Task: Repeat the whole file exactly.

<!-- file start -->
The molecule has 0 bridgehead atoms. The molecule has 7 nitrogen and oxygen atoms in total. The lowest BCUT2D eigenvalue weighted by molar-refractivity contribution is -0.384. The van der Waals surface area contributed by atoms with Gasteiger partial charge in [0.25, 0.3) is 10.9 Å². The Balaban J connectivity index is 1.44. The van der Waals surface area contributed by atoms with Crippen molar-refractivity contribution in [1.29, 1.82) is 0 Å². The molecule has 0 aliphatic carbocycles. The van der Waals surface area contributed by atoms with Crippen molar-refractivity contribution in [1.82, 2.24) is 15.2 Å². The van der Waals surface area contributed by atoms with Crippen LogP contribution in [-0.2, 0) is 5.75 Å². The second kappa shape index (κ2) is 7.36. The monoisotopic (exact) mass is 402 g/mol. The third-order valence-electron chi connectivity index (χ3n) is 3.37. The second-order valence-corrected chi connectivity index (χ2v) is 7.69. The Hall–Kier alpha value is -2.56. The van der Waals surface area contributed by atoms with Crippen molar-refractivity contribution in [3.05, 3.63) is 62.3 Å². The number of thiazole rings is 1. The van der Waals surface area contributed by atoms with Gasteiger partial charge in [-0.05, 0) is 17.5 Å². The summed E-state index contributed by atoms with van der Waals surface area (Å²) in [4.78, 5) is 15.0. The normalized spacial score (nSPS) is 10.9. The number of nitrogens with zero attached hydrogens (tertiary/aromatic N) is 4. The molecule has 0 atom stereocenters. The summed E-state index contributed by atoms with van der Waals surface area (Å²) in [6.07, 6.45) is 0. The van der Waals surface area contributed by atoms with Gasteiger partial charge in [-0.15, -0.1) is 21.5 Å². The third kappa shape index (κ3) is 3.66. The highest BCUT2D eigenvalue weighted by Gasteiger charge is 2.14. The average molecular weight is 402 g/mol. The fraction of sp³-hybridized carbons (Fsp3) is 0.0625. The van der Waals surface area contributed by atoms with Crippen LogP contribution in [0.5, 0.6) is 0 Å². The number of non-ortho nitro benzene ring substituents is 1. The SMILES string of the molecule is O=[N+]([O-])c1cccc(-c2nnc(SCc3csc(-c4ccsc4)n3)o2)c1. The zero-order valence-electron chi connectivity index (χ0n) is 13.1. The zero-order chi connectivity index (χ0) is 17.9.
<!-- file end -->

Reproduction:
The molecule has 0 bridgehead atoms. The molecule has 7 nitrogen and oxygen atoms in total. The lowest BCUT2D eigenvalue weighted by molar-refractivity contribution is -0.384. The van der Waals surface area contributed by atoms with Gasteiger partial charge in [0.25, 0.3) is 10.9 Å². The Balaban J connectivity index is 1.44. The van der Waals surface area contributed by atoms with Crippen molar-refractivity contribution in [1.29, 1.82) is 0 Å². The molecule has 0 aliphatic carbocycles. The van der Waals surface area contributed by atoms with Crippen molar-refractivity contribution in [1.82, 2.24) is 15.2 Å². The van der Waals surface area contributed by atoms with Crippen LogP contribution in [-0.2, 0) is 5.75 Å². The second kappa shape index (κ2) is 7.36. The monoisotopic (exact) mass is 402 g/mol. The third-order valence-electron chi connectivity index (χ3n) is 3.37. The second-order valence-corrected chi connectivity index (χ2v) is 7.69. The Hall–Kier alpha value is -2.56. The van der Waals surface area contributed by atoms with Crippen molar-refractivity contribution in [3.05, 3.63) is 62.3 Å². The number of thiazole rings is 1. The van der Waals surface area contributed by atoms with Gasteiger partial charge in [-0.05, 0) is 17.5 Å². The summed E-state index contributed by atoms with van der Waals surface area (Å²) in [4.78, 5) is 15.0. The normalized spacial score (nSPS) is 10.9. The number of nitrogens with zero attached hydrogens (tertiary/aromatic N) is 4. The molecule has 0 atom stereocenters. The summed E-state index contributed by atoms with van der Waals surface area (Å²) in [6.07, 6.45) is 0. The van der Waals surface area contributed by atoms with Gasteiger partial charge in [-0.15, -0.1) is 21.5 Å². The third kappa shape index (κ3) is 3.66. The highest BCUT2D eigenvalue weighted by Gasteiger charge is 2.14. The average molecular weight is 402 g/mol. The fraction of sp³-hybridized carbons (Fsp3) is 0.0625. The van der Waals surface area contributed by atoms with Crippen LogP contribution in [0.5, 0.6) is 0 Å². The number of non-ortho nitro benzene ring substituents is 1. The SMILES string of the molecule is O=[N+]([O-])c1cccc(-c2nnc(SCc3csc(-c4ccsc4)n3)o2)c1. The zero-order valence-electron chi connectivity index (χ0n) is 13.1. The zero-order chi connectivity index (χ0) is 17.9.